This city’s full of antique finds, if you know where to look – there’s even a verb (‘chiner’) for hunting them down. They run from heirloom pieces to bargain bric-a-brac; a handsome enamel coffee-pot, say, or set of Ricard glasses. The most central spot for would-be chineurs is the Village Saint-Paul, a cobblestoned cluster of antiques shops on the fringes of the Marais. Don’t miss the quaint kitchenalia at Au Petit Bonheur La Chance, or the jumble of vinyl and retro finds at Aux Comptoirs du Chineur. Keen to find more bargains? Here’s where to head next, from specialist emporiums to the Puces de Saint-Ouen – the vast, world-famous flea market in the city’s northern suburbs.
In the glass-roofed Marché Dauphine, in the heart of the Puces, Falbalas is lined with exquisite vintage fashion, from the 18th century to the 1970s. Gold-embroidered Ottoman capes share the rails with Balenciaga gowns, with lower price tags on printed day dresses and playful 60s frocks. If you see something you like, don’t hang about; its regulars are a sharp-eyed bunch, and stock moves fast.
Anything goes at Charles Mas’s cabinet de curiosités, hidden away in the Puces de Saint-Ouen. His specialty is dead stock from abandoned factories, sourced in huge quantities and pristine condition. Think kitsch clip-on earrings and vintage postcards, Eiffel Tower-shaped scissors and tiny rubber ducks. Nothing’s too surreal to make the cut – including crates of glass dolls’ eyes and disembodied limbs.
For original vintage posters, head to Saint-Germain-des-Prés, where this charming, wood-panelled shop displays an unrivalled array. Many hark back to a golden age of travel, with yacht-dotted coves, sleek cruise-liners, and vignettes of life in the tropics. Others run from Belle-Époque absinthe ads to iconic movie posters: Bond with one sardonic eyebrow raised, say, or Jane Fonda as Barbarella.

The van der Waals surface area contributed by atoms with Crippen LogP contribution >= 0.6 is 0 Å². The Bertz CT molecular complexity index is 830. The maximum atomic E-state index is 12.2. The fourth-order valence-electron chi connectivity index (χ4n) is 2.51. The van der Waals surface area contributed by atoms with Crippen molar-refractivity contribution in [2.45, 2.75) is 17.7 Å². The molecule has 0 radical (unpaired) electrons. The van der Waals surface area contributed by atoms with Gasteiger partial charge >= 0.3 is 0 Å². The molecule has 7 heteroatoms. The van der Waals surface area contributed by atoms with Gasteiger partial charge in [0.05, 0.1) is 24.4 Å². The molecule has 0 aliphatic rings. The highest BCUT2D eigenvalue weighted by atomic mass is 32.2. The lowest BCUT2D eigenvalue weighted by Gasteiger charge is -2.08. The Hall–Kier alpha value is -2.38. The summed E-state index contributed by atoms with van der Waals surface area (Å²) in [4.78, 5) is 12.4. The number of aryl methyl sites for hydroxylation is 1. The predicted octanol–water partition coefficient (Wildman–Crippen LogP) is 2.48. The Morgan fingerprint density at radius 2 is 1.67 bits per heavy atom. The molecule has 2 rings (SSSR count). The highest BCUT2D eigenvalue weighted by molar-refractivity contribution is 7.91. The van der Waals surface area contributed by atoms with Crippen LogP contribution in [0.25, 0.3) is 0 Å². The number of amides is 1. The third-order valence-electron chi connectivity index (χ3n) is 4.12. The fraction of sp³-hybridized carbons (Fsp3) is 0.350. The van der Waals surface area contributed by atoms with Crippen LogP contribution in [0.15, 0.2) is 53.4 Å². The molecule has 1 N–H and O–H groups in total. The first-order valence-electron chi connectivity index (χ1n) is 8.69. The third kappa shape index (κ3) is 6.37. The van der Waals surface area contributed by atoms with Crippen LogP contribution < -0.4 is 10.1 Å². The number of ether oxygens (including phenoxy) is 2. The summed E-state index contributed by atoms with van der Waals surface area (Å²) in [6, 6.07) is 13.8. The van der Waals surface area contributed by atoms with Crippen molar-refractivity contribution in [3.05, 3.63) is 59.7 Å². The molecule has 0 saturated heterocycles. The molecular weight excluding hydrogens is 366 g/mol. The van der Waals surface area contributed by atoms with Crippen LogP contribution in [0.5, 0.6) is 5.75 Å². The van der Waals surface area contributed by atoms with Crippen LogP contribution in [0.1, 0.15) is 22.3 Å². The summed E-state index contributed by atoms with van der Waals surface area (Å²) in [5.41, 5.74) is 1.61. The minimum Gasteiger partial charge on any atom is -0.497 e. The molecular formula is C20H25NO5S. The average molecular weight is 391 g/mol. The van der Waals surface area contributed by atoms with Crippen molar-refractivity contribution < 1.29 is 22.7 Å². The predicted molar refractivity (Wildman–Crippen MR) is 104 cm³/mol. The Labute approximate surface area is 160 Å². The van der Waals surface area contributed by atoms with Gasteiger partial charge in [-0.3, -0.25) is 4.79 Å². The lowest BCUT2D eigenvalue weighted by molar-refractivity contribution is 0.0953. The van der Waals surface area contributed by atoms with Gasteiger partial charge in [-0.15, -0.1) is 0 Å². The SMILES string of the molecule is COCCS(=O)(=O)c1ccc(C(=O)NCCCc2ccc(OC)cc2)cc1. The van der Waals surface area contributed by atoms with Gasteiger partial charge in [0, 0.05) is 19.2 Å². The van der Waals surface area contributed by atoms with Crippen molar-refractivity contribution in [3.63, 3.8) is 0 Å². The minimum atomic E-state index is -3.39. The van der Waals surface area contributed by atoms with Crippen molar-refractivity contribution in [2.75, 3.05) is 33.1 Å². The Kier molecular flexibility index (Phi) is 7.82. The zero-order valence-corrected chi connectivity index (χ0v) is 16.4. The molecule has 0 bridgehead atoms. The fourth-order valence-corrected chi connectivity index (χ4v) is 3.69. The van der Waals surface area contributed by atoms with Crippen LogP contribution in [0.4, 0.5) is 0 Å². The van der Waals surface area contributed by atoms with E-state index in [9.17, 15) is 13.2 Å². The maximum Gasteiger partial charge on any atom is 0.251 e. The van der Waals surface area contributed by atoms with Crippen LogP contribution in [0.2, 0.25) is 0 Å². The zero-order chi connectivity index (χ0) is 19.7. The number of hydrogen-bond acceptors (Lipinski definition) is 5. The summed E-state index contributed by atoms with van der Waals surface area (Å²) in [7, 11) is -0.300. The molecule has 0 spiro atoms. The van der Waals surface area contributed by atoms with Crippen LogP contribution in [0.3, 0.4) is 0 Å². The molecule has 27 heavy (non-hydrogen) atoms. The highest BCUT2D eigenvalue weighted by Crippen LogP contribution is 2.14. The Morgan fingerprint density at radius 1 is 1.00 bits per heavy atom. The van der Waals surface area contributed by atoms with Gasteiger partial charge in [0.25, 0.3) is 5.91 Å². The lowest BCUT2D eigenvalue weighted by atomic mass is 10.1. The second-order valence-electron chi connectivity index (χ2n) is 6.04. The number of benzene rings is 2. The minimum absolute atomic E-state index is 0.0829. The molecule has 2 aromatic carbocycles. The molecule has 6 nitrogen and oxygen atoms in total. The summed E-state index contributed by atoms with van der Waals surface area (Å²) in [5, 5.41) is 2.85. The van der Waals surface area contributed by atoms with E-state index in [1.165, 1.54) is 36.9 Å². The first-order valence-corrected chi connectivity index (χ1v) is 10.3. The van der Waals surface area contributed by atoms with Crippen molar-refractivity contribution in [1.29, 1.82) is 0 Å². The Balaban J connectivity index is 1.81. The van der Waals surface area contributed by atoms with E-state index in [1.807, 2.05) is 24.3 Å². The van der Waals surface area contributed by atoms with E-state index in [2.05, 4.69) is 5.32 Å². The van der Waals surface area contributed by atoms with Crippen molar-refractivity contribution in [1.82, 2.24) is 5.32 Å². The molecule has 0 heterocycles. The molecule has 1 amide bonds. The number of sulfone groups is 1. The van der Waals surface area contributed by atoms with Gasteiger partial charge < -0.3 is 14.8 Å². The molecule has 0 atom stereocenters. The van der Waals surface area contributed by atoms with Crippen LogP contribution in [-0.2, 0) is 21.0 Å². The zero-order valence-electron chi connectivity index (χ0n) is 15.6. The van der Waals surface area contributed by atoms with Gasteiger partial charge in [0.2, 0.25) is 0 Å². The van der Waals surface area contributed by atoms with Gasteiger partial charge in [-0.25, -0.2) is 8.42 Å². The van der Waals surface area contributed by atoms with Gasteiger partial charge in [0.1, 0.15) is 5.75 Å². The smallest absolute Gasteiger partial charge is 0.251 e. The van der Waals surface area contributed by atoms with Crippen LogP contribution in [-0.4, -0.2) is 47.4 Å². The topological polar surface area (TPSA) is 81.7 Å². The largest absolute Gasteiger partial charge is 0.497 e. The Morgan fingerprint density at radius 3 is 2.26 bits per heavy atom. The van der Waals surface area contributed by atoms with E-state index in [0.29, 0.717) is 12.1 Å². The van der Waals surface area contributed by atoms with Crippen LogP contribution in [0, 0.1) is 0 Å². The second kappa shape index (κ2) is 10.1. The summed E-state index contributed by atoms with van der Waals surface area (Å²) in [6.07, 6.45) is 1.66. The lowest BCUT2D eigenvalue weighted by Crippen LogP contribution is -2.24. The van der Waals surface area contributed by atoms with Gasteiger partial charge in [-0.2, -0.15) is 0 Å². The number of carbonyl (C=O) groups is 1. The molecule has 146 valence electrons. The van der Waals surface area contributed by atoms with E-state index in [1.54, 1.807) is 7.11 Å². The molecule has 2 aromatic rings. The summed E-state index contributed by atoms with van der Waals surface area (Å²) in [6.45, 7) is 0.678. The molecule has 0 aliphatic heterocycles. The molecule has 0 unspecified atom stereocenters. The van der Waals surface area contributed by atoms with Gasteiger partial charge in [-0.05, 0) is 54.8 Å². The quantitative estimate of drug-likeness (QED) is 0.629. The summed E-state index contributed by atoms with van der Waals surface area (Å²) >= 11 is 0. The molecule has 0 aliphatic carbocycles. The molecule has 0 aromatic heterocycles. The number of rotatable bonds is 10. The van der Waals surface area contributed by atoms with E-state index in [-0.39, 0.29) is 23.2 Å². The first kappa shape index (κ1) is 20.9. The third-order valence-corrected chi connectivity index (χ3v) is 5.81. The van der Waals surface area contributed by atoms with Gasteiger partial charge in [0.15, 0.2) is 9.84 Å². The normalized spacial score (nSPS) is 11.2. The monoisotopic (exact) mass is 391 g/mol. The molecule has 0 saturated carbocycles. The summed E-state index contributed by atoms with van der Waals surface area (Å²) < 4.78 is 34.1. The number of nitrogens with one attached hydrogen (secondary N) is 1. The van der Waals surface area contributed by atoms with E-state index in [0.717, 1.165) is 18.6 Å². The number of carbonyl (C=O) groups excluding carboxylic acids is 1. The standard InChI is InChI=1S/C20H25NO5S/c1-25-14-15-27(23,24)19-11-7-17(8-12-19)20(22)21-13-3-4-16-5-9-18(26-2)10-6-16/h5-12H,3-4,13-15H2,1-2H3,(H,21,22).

A few doors down from Alasinglinglin, this cavernous former factory’s now devoted to all things vintage. Several different dealers share the space, so the stock’s always thrillingly varied. You’ll find crystal-drop chandeliers and retro 60s desk-lamps; retro telephones, eye-catching knick-knacks and grand, gilt-framed mirrors. Don’t be shy about haggling, as there’s generally room for manoeuvre.
Three friends co-own this stylish brocante in the hip 11th arrondissement – and clearly have a keen eye for mid-century modern design. Amid the retro rocking chairs and coffee tables, there are plenty of smaller treasures, from vintage china to sculptural sunburst mirrors. They’re interspersed with contemporary pieces from Morocco, like colourful Berber rugs and hand-woven straw totes.
This artfully crumbling bar, doused in the lively spirit of France’s old colonies, is entirely made up of bric-à-brac.
Inside, a colourful clientele beats to the rhythm of rousing music from sub-Saharan Africa and the Caribbean.
There’s even a life-size replica pirate ship, from which exotic rum-based cocktails are served.
Opened by bonne vivante Sylvie Chateigner, this vintage clothing emporium is beloved by the city’s fashion in-crowd, including model Caroline de Maigret.
Tidy racks of high-waisted Yves Saint Laurent trousers and Hermès accessories fill the ground floor, while the basement is a treasure-trove of handpicked garments at more modest prices.
Located in the bustling heart of Saint-Ouen’s 14 flea markets, this fashionable ‘village’ hides voguish eateries like Philippe Starck’s Ma Cocotte and high-end vintage furniture stores like L’Eclaireur and Habitat among the more traditional antique dealers.
The checked tablecloths, enamelled cast-iron stove and vintage crockery make this little tea room feel just like your grandma’s kitchen – if your grandma was an ancient provincial French one!
Homemade cakes and tarts reinforce the cosy, time-travelling feel.
Housed inside an old feminist bookshop, the Fourmi Ailée is a restaurant serving traditional French dishes like blanquette de veau (veal stew) and salads. In the afternoons, the vintage book-lined space becomes a laidback tea room.
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